I've also been told that power companies will sometimes bring generators online at a phase angle to correct for power factor in the distribution network.

In regard to several posts regarding phase angle measurements throughout the network, with the extreme accuracy of the reference clocks used to drive GPS satellite timing, GPS reference receivers are commonly used for many different types of precision measurement and control e.g. not only for locking RF transmitters and receivers to precise frequency control, but also far more demanding locking into phase synchronized, geographically distributed coherent radar systems, and of interest to this thread, phase angle measurement at various points in the power distribution network.

Although this article points out a possible vulnerability that could occur with GPS signal spoofing... http://gpsworld.com/wirelessinfrastructuregoing-ag... I can't imagine a power company using a GPS signal directly as opposed to using it as a long term corrective factor to some multiple number of independent on site high precision frequency reference standards and would think these systems would be alarmed to the hilt for any irregularities. Even basic antenna hardware is available as a countermeasure to the possibility. http://gpsworld.com/orolia-gpsgnss-passive-anti-ja... Precision reference standards have been around for a long time.. http://www.virhistory.com/navy/freq-equip.htm

RE: Generator operating frequencies.

(OP)
The more I read about frequency control, the more it becomes clear that generation collectively reacts very quickly to correct for frequency deviation. If you happen to be off by 0.1 hz, you have at most 5 seconds for other generation to increase their power output to prevent you from slipping poles. I imagine that if you have a strong disturbance like losing a unit, everything nearby is told immediately to go balls to the wall to ramp up generation. I suppose any lost in frequency also helps with reducing the load imbalance.

What are the ramp rates of various forms of generation?



This I thought was kind funny. Kosovo has been running area imbalances and has been slowing down the clocks in europe this year by as much as 6 minutes between January and march.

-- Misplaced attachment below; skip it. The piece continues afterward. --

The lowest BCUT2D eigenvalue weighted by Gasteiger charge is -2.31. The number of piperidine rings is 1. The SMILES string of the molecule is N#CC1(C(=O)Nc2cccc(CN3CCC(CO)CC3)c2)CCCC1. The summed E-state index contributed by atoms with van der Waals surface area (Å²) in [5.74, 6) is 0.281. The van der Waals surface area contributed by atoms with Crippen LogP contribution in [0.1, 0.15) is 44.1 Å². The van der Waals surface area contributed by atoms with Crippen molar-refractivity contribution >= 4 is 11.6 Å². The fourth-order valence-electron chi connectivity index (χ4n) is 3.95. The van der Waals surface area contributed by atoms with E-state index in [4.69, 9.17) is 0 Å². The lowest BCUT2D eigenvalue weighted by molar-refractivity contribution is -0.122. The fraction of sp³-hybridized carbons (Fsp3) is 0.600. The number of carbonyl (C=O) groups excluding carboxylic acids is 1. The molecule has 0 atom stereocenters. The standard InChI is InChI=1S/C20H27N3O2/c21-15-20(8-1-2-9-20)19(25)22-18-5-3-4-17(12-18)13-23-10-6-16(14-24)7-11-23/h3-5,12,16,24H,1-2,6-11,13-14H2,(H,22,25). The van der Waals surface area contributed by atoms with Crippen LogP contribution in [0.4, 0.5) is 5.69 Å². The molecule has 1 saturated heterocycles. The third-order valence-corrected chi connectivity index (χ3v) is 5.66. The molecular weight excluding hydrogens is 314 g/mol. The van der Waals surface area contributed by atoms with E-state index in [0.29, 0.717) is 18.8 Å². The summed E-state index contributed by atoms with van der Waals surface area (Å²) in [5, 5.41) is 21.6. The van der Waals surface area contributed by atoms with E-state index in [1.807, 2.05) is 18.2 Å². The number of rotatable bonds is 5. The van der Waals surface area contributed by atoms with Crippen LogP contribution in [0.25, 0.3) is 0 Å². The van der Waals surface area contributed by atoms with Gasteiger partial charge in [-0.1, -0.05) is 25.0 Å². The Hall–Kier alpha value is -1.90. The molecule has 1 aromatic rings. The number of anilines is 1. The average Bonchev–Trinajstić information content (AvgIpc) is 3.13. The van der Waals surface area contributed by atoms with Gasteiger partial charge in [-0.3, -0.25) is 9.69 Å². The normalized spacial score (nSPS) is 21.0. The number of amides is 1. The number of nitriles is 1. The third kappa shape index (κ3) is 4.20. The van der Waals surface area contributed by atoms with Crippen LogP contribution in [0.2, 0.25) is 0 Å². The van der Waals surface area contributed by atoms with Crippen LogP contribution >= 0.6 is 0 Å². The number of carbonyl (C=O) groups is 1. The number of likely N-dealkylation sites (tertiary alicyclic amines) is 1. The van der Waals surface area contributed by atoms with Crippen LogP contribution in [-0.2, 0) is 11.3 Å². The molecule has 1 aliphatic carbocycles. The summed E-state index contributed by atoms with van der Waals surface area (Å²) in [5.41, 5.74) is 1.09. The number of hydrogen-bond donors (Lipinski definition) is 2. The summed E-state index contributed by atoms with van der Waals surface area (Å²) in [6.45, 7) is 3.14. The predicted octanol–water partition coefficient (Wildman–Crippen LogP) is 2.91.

http://fortune.com/2018/03/08/kosovo-serbia-energy...

RE: Generator operating frequencies.

Power companies increase the energy into the prime mover to increase the power (kW) output. This may be more steam in a steam turbine, more water in a hydro unit or more fuel in a gas turbine.
The increased power input moves the output a small angle ahead of the other units.
Utilities increase excitation or voltage setting to correct power factor.
Everything runs at the same frequency, regardless of distance.
I have a short SUV. On a straight road, the front wheels turn at the same miles per hour as the back wheels.
Today I just bought a new truck. It is very long (33 feet overall). How long does it have to be before the front wheels can run at a different MPH than the back wheels? (I left it at the frame shop. It will be shortened to a more usable length.)
On the way home, I saw a turnpike double; a semi-trailer with a 53 foot trailer pulling another 40 foot trailer.
The total overall length was probably over 100 feet. Is that long enough that the front wheels can run at a different MPH than the rearmost wheels?
Sometimes size, or distance for that matter, doesn't matter.

Bill
--------------------
"Why not the best?"
Jimmy Carter

RE: Generator operating frequencies.

Sometimes, though, the left wheels turn a bit slower than the right wheels while at other times the right wheels turn a bit slower than the left wheels. Most of the time they're pretty much the same speed and even themselves out in the long run.

RE: Generator operating frequencies.

grin.
And to be fair, I have seen and heard of a couple of cases where the front and back wheels did turn at quite different speeds.
It was after a mechanic installed the wrong ratio differential in one end of a four wheel drive vehicle.
Oh and once when a Wiggle Wagon somehow got the front axle in high range with a rear axle still in low range.
Of course it only lasted for a few feet on a hard surface before disaster struck.
I don't know.- Maybe something like parallel generators running at different frequencies, for a very short time (counted in cycles, on the fingers of one hand) before disaster strikes.


Wiggle Wagon.

Bill
--------------------
"Why not the best?"
Jimmy Carter

RE: Generator operating frequencies.

(OP)
I read up on frequency generation and talked with a guy familiar with ramp rates. The numbers he was giving me was around 5 to 50 MW per minute I believe. That means when you have a unit trip out, I guess, you are relying heavily on rotational inertia to hold up the system before you can get your generation up to pick up the MW deficit. And because the ramp rates are so slow, the deficit has to be picked up by a whole bunch of units to prevent whatever region or generator from going unstable. I suppose that when your system starts slowing down in frequency, the load decreases as well and helps lessen the problem kind of like how low voltage ,too, helps reduce load.